- #1

- 1,113

- 125

- Homework Statement
- Please see below

- Relevant Equations
- Please see below

For ## d = v_it + 0.5at^2##, can we solve for t without using the quadratic formula?

Many thanks!

Many thanks!

You are using an out of date browser. It may not display this or other websites correctly.

You should upgrade or use an alternative browser.

You should upgrade or use an alternative browser.

- #1

- 1,113

- 125

- Homework Statement
- Please see below

- Relevant Equations
- Please see below

For ## d = v_it + 0.5at^2##, can we solve for t without using the quadratic formula?

Many thanks!

Many thanks!

- #2

- 24,226

- 15,960

You can solve a quadratic equation by *completing* *the* *square*.

- #3

- 1,113

- 125

Oh true, thank you @PeroK !You can solve a quadratic equation bycompletingthesquare.

- #4

- 39,852

- 9,043

Which is equivalent to using the formula, no?You can solve a quadratic equation bycompletingthesquare.

- #5

- 24,226

- 15,960

No. If you forget the formula you can still complete the square. Or, vice versa!Which is equivalent to using the formula, no?

- #6

- 279

- 175

The formula is derived by completing the square for the general case of a 2nd degree polynomial. Regardless, completing the square is a technique that is good to know as you will sometimes have to rewrite expressions "in-place", i.e. by subtracting "zero" and what not rather than moving terms from LHS->RHS.Which is equivalent to using the formula, no?

- #7

Homework Helper

- 1,017

- 535

$${v_f}^2={v_i}^2+2ad$$Homework Statement::Please see below

Relevant Equations::Please see below

For ## d = v_it + 0.5at^2##, can we solve for t without using the quadratic formula?

Many thanks!

$$t=\frac{v_f-v_i}{a}$$

- #8

- 39,852

- 9,043

Again, not really any different from using the formula.$${v_f}^2={v_i}^2+2ad$$

$$t=\frac{v_f-v_i}{a}$$

@Callumnc1 , why do you wish to avoid using the formula?

- #9

Homework Helper

- 4,179

- 765

Homework Statement::Please see below

Relevant Equations::Please see below

For ## d = v_it + 0.5at^2##, can we solve for t without using the quadratic formula?

Many thanks!

So, you are asking if you can solve a quadratic equation without using the quadratic formula? Or it is something else?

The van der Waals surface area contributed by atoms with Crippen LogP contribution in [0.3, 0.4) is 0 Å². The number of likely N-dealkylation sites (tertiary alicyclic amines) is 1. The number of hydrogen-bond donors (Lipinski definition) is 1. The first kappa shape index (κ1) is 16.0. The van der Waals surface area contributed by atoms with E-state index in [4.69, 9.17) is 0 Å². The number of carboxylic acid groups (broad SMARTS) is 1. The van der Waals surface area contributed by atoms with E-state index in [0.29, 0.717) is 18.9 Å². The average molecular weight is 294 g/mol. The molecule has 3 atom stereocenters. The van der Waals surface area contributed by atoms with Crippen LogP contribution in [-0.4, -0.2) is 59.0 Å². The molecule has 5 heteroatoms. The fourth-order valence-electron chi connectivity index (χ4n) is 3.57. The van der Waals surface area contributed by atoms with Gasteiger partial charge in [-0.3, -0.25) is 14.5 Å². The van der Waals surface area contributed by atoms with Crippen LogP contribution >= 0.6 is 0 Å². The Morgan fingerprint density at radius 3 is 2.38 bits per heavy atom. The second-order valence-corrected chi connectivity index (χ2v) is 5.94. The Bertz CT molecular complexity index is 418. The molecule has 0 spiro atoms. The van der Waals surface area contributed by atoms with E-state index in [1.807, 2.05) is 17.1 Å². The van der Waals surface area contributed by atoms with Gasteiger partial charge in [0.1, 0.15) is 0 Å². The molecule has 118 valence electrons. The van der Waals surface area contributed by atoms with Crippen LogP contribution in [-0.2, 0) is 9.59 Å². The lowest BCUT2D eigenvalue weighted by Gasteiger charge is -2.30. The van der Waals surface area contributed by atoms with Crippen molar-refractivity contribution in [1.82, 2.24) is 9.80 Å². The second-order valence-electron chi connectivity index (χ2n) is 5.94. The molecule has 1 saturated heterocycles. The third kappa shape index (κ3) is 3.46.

- #10

- 197

- 74

I think it should have same result but the suggested method helps us find roots withhout knowing how to solve a quadratic equation. He finds them using constant acceleration equations ...Again, not really any different from using the formula.

@Callumnc1 , why do you wish to avoid using the formula?

- #11

- 1,113

- 125

Thank you for your reply @haruspex !Which is equivalent to using the formula, no?

- #12

- 1,113

- 125

Thank you for your reply @PeroK!No. If you forget the formula you can still complete the square. Or, vice versa!

- #13

- 1,113

- 125

Thank you for your reply @Mayhem!The formula is derived by completing the square for the general case of a 2nd degree polynomial. Regardless, completing the square is a technique that is good to know as you will sometimes have to rewrite expressions "in-place", i.e. by subtracting "zero" and what not rather than moving terms from LHS->RHS.

- #14

- 1,113

- 125

Thank you for your reply @neilparker62 !$${v_f}^2={v_i}^2+2ad$$

$$t=\frac{v_f-v_i}{a}$$

- #15

- 1,113

- 125

Thank you for your reply @haruspex !Again, not really any different from using the formula.

@Callumnc1 , why do you wish to avoid using the formula?

I was just curious :)

- #16

- 1,113

- 125

Thank you for your reply @nasu! Yeah, I guess you think what I'm asking like that!So, you are asking if you can solve a quadratic equation without using the quadratic formula? Or it is something else?

- #17

- 1,113

- 125

Thank you for your reply @MatinSAR!I think it should have same result but the suggested method helps us find roots withhout knowing how to solve a quadratic equation. He finds them using constant acceleration equations ...

- #18

Homework Helper

- 1,017

- 535

$$d=v_it+½ at^2$$ $$\frac{a}{2} \left(t^2 + \frac{2v_it}{a}-\frac{2d}{a}\right) = 0 $$ $$\frac{a}{2} \left[ \left(t+\frac{v_i}{a}\right)^2-\frac{2ad}{a^2} - \left(\frac{v_i}{a}\right)^2\right] = 0 $$ $$t=\frac{\sqrt{{v_i}^2+2ad} - v_i}{a}=\frac{v_f-v_i}{a}$$

- #19

- 197

- 74